The Federal Budget Process
The budget is determined by a formal, yearly process that begins with the President's Budget, which typically is released in February. Both the House and Senate then follow with their own budget proposals in the spring. Ultimately, the House and Senate must agree on the same budget if it to become a concurrent budget resolution, and will proceed to a budget conference committee to reconcile any differences between the two chambers. The law states that Congress should have a topline budget set by April 15th, from which point lawmakers can work on passing appropriations bills, but this deadline is frequently missed.
In recent years, the budget process has not worked as its creators intended it. Lawmakers have relied on over XXX temporary budgets, known as continuing resolutions, that largely freeze or adjust all spending by a generic percentage. These CRs take the place of a typical budget and detailed appropriations bills.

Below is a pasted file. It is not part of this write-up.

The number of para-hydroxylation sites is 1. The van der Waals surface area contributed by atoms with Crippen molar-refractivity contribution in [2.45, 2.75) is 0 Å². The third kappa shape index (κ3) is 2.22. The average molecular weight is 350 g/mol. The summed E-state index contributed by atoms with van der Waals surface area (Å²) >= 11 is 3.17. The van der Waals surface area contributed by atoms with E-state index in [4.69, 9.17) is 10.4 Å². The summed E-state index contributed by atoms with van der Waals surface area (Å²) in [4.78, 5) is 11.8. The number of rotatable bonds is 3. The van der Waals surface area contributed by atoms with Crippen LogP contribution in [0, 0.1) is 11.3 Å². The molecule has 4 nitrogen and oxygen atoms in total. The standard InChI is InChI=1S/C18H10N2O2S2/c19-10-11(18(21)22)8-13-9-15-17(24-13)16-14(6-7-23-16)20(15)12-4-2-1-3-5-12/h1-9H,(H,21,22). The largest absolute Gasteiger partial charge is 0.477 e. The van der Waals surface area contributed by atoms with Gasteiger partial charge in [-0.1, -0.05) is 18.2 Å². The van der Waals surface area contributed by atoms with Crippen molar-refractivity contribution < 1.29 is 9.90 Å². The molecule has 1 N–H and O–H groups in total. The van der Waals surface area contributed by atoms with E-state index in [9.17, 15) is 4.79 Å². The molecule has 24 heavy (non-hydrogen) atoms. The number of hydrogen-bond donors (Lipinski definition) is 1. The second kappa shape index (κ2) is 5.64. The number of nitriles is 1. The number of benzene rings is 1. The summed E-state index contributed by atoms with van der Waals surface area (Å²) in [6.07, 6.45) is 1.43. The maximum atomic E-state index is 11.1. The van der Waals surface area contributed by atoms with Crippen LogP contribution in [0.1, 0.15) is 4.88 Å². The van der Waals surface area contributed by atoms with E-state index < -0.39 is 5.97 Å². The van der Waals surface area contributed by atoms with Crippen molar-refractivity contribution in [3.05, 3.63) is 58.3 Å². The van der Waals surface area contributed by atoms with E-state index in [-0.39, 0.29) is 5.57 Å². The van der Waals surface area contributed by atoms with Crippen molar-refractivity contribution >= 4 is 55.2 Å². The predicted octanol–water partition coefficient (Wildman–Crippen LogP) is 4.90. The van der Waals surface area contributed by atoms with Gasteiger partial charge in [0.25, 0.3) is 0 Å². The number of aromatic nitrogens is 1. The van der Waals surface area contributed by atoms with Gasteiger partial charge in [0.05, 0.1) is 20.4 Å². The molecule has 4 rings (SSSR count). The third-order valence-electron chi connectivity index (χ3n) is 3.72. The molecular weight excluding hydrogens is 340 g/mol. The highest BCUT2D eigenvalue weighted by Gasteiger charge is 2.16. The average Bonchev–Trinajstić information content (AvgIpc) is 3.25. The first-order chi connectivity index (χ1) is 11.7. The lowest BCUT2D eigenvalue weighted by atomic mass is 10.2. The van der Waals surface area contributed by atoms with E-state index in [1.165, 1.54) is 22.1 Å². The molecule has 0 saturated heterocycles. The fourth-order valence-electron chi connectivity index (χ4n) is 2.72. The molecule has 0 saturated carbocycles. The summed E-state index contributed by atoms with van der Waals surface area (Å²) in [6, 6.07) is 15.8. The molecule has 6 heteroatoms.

While an annual budget resolution may set discretionary levels for the upcoming year, it cannot make changes that would impact revenues and mandatory spending. Mandatory spending and revenues must be changed through the regular order of Congress or through a special process called budget reconciliation. While reconciliation has been used to both increase and reduce the deficit, some of the largest deficit reduction bills, particularly OBRA of 1990 and OBRA of 1992, were done through budget reconciliation. To learn more about budget process reforms, read the Pew-Peterson Commission reports.